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Is it time for an annual portfolio review?

With the new portfolio lending criteria that came into effect in October 2017, it’s more important than ever to make sure you carry out a review of your property investments at least once a year, to check how they’re performing and whether your capital is still in the best place, working as you want and need it to.

Here are five key areas you should be looking at:

  1. Do your LTVs stack up?

If you already have four or more properties or are planning on buying your fourth this year, you must ensure the total borrowing across your portfolio does not exceed 75% loan to value. Although the majority of landlords have overall LTVs of below 60%*, those who borrowed at 90%, thanks to deals that were available pre-credit crunch, might find the next few years somewhat of a challenge.

If you fall into that category and were either planning to refinance to pull out some capital or your mortgage term is coming to an end, unless your property has grown sufficiently in value, you may struggle to meet your goals.

For example:

  • Purchase price in Jan 2008 £150,000
  • 90% LTV mortgage (int. only) £135,000
  • Value in 2018 £176,805
  • (average UK house price increased by 17.87% between Q1 2008 and Q4 2017)**
  • 75% max LTV mortgage (int. only) £132,604

In this case, the landlord would have to invest more capital in order to remortgage, as there is a shortfall of £2,396 in the repayment of the original borrowing.

So, if you haven’t done so already:

  1. Check the LTV of each mortgage
  2. Find out how long the remaining term is
  3. What is the outstanding loan amount


Then speak to your local agent to secure an idea of how much the property is worth or secure a formal valuation from a RICS surveyor

Once you have valuations and outstanding borrowing figures, you can calculate the current LTV for each property and the portfolio as a whole.

If the total borrowing is above 75% LTV, you will have to decide how best to move forward. Our advisers can give you a free review of your mortgage position and offer advice on your financing options for ensuring your portfolio is viable moving forward, simply get in touch with us.

  1. Are you on the right mortgage deals?

Whether you’re a portfolio landlord or only have one property, it’s a good idea to check with a broker each year that you’re always on the right deal for your circumstances. New products are coming out every day in this highly competitive market and, even if you’re still within an initial ‘lock in’ period, you may discover it’s worth paying the redemption penalty to secure a better rate over the longer term.

If you are planning to hold property into your retirement, it’s particularly important that you are with a lender who will allow you to hold a mortgage beyond 75 years of age.

So get in touch with Mortgage Advice Bureau as they will be able to review your current deals, free of charge – even if they find you are still on the right deal for you.

  1. Are your properties keeping up with averages?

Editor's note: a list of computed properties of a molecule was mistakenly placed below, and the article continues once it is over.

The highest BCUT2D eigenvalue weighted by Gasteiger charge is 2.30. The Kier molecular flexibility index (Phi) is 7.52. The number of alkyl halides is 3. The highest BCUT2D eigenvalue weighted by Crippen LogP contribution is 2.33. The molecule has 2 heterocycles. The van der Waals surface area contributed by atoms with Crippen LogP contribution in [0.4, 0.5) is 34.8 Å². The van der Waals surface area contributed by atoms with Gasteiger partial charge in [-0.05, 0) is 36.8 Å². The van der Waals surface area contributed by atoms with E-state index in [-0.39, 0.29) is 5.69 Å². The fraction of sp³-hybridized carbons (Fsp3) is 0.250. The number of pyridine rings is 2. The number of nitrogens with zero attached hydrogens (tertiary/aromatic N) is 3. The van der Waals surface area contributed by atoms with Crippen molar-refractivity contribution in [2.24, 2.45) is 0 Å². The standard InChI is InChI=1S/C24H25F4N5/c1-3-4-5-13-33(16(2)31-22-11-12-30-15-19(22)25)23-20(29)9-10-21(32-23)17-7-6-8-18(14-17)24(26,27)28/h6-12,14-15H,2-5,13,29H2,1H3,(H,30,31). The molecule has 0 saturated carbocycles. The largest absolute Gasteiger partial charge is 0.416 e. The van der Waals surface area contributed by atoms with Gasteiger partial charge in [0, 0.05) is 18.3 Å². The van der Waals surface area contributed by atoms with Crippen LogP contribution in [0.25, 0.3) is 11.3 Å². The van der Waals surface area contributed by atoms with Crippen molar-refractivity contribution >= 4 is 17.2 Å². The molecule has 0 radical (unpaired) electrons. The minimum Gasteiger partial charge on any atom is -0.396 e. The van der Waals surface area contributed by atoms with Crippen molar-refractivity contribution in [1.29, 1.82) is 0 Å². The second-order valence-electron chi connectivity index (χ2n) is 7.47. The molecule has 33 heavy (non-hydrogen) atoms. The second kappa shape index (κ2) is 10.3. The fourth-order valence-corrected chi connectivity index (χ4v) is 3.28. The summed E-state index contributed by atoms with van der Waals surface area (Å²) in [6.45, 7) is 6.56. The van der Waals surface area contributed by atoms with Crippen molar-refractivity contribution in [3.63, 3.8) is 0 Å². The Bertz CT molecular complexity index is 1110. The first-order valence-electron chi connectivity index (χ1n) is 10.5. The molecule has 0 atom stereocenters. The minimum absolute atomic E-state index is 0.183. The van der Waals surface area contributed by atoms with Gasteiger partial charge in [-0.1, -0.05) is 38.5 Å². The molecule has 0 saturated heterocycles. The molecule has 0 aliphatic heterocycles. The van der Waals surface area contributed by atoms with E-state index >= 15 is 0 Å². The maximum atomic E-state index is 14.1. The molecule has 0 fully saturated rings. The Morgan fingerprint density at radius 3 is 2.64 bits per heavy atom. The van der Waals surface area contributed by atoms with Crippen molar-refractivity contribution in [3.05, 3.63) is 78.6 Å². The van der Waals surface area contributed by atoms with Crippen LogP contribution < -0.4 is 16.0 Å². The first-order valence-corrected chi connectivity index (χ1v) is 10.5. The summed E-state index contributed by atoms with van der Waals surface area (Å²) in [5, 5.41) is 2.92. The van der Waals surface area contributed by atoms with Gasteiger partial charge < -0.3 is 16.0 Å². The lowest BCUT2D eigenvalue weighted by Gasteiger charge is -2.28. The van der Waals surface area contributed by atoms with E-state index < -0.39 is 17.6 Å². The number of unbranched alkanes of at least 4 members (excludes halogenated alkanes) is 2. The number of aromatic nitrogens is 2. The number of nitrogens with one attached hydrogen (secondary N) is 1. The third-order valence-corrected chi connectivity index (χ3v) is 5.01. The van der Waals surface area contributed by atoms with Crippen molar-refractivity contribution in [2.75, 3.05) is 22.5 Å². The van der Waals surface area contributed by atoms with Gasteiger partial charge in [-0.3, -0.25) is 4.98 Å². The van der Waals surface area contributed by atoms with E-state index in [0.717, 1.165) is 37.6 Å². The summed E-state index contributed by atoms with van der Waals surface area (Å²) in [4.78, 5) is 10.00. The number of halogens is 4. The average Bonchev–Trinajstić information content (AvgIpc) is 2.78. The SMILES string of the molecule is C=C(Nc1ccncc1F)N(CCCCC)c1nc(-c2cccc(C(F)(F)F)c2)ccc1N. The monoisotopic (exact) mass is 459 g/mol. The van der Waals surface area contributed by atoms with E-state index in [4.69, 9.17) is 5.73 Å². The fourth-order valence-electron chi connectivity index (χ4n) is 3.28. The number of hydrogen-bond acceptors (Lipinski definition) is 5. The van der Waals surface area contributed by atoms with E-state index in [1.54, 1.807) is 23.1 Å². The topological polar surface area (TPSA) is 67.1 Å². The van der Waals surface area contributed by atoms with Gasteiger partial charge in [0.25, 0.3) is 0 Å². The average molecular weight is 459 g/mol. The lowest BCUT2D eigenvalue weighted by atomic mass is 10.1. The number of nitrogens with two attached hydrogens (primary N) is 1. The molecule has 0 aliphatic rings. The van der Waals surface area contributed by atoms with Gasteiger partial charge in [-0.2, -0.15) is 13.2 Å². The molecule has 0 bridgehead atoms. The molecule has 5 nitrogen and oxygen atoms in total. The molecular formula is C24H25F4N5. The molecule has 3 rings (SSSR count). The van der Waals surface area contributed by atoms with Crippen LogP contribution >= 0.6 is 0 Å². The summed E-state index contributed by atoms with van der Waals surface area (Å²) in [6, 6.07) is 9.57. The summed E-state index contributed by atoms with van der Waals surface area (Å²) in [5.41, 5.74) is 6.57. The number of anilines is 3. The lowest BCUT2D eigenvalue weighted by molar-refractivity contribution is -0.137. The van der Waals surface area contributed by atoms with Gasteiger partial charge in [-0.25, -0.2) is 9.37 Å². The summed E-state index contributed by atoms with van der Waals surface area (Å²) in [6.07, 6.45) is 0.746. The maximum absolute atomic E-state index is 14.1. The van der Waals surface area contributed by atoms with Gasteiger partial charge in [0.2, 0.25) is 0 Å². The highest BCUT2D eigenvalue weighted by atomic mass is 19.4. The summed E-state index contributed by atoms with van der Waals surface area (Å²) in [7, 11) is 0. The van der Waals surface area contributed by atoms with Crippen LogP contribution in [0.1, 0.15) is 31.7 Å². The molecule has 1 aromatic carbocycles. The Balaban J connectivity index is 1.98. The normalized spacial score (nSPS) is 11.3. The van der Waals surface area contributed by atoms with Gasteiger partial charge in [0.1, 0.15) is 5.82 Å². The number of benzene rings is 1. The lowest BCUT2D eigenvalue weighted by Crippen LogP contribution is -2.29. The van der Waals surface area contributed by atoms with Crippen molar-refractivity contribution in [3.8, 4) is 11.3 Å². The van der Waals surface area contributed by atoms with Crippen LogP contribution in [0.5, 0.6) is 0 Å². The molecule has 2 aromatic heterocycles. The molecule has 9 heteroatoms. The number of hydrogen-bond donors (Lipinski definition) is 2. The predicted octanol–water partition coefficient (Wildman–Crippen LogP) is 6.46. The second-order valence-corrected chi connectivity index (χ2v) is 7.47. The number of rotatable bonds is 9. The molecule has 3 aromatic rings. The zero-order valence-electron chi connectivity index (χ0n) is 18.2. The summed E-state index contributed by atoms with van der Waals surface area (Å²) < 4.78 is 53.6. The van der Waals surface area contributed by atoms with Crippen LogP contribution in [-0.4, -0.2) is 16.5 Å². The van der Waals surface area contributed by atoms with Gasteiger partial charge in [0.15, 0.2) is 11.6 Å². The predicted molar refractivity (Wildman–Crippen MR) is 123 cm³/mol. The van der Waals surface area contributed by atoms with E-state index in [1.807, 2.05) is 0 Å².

Even if you are happy with the returns you’re getting from your property portfolio, you should be keeping an eye on how well your properties are growing in value and whether your rents are below or on par with the rest of the market and compare these with local and national average figures.

  1. Are your costs as low as possible?

The cost of the utilities, products and services you use in your property business are constantly changing, as a result of competition, availability or the wider economy. That means your expenditure can go up and down – but usually up! - so it’s well worth checking whether there are better deals available. At the same time, remember that you rarely get the best value for money from the cheapest option, so do balance the spend versus the quality of the product or service.

And if your mortgage is at more than 50% LTV, the repayment is likely to be your biggest monthly cost, so check you’re not paying more than you need to.

  1. Review your rent

Although you can’t simply raise rents because you want to, regardless of whether your own costs have increased, you may discover you are able to charge a little more – particularly if you have had the same tenant for some time and haven’t yet reviewed the amount they are paying.

It is important to know that, unless the tenancy agreement states otherwise, you can’t raise the rent without the tenant’s consent within the initial fixed term, after which, you must give them at least one month’s notice. If the tenancy is periodic, you can’t increase the rent more than once a year and any increase you propose must be fair and detailed in writing - either with a new tenancy agreement, an official notice proposing the new rent, or any other written agreement signed by both parties.

To check whether you should be able to put the rent up, speak to local letting agents and ask whether you could be getting more rent. Even if you are letting and managing your properties yourself, most good agents will be happy to have an honest conversation and give you their professional opinion.

Because we play by the book we want to tell you that…

Your home may be repossessed if you do not keep up repayments on your mortgage.
There may be a fee for mortgage advice. The actual amount you pay will depend upon your circumstances.
The fee is up to 1% but a typical fee is 0.3% of the amount borrowed.

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